On Monday, January 10, the Council announced our priorities for 2011, and reported on our accomplishments for 2010.  The Council priorities are the issues that we will put major attention into during the year.  They do not include all of the issues we will work on, but the ones that we jointly see as of critical importance and that will require significant effort and engagement.

I develop the priorities by creating a draft list and then asking Councilmembers to comment, rank, and suggest other ideas.  The process is pretty straightforward – most of the ones selected are not a surprise, although a few new ideas emerge as the discussions proceed.

I have a separate post on the accomplishments in 2010, and we have a document on our website that summarizes them.  We made progress towards all of our goals, and can identify new ones in several areas. 

For 2011 we again came up with 17 priorities, the same number as 2010 (in 2009 we had 15), roughly two per Councilmember.  Here is the list, organized into three categories:

Build a livable city for our future

ECONOMIC RECOVERY   Advance strategies to foster economic development and promote new jobs, including considering a ‘one-stop’ permitting system, ensuring that regulations are data-driven and goal oriented, expanding workforce training, and developing new marketing tools for businesses.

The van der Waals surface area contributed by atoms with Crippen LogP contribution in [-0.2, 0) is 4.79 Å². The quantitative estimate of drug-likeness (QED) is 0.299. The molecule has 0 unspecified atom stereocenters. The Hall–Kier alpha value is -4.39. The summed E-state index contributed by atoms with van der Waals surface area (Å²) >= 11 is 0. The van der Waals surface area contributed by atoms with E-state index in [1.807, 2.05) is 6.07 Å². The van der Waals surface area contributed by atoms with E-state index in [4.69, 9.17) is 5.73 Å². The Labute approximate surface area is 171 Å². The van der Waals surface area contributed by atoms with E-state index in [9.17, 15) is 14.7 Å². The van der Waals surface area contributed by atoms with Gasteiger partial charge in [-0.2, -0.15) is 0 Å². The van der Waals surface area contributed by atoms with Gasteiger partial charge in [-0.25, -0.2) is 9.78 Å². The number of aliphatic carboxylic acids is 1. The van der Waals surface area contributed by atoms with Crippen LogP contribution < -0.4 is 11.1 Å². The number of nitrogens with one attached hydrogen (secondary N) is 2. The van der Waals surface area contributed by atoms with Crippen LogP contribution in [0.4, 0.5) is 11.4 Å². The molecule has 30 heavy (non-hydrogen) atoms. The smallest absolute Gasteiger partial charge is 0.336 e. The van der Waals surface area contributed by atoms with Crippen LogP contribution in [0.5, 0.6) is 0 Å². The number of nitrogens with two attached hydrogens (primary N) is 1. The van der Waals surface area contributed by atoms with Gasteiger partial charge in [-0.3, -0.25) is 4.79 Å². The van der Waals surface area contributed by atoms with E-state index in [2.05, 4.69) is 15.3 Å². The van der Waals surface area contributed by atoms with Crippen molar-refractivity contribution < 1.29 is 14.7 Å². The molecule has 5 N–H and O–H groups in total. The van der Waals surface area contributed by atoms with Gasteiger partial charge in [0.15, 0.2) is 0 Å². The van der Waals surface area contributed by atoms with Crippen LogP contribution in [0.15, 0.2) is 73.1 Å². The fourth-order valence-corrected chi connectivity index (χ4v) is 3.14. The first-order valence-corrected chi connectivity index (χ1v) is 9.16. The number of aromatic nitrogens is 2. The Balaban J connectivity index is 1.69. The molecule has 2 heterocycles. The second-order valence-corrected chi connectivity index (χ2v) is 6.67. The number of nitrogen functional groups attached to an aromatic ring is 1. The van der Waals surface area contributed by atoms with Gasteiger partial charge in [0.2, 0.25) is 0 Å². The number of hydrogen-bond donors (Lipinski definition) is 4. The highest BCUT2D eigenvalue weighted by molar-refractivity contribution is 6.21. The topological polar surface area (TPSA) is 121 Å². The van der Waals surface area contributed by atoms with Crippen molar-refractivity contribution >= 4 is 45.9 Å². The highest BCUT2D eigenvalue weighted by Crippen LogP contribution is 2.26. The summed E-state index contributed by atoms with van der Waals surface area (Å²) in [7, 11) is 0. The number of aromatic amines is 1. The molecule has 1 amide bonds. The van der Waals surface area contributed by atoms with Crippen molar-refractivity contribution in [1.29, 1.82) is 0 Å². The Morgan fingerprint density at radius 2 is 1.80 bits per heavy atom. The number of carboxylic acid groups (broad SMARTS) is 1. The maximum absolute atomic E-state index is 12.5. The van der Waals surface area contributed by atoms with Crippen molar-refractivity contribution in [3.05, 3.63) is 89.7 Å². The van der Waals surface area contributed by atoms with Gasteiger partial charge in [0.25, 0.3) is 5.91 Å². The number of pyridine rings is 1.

DEVELOPMENT   Adopt legislation making Yesler Terrace replacement a model for sustainable mixed income communities, retaining and seeking to increase low-income housing units.  Change zoning and land use rules in the South Downtown Neighborhoods and transit communities to promote more housing, smarter design, business success, housing affordability, and neighborhood sustainability.

PARTNERSHIP   Continue to implement the Council’s Seattle for Washington strategy to strengthen Seattle’s relationships on the regional and state level.

ENVIRONMENTAL STEWARDSHIP   Develop specific milestones and steps for Seattle’s carbon neutral goal, update the Climate Action Plan, and add “vehicle miles travelled” reduction targets to the Comprehensive Plan.  Continue implementing the Zero Waste Strategy.  Begin adapting to the unavoidable impacts of climate change.

LIBRARIES   Work with Seattle Public Library on a proposed voter approved levy to expand library services, strengthen partnerships with Seattle Schools and to help relieve pressure on the General Fund.

Foster safe, just and healthy communities for all

SCHOOLS AND EDUCATION   Renew the Families and Education Levy in partnership with Seattle Schools.  Foster a community-wide belief that every child in every school neighborhood can excel and graduate from high school prepared to succeed in college or obtain a career credential of their choice.

PUBLIC SAFETY   Ensure effective neighborhood policing and efficient use of police resources by supporting innovative community safety strategies, adopting the “Gold Standard” for batterer intervention services, and supporting a comprehensive response plan for juvenile sex trafficking.

REINVENTING NEIGHBORHOOD SERVICES   Develop a new operations model for Community Centers.  Restructure the Neighborhood District Coordinator system and associated civic engagement efforts.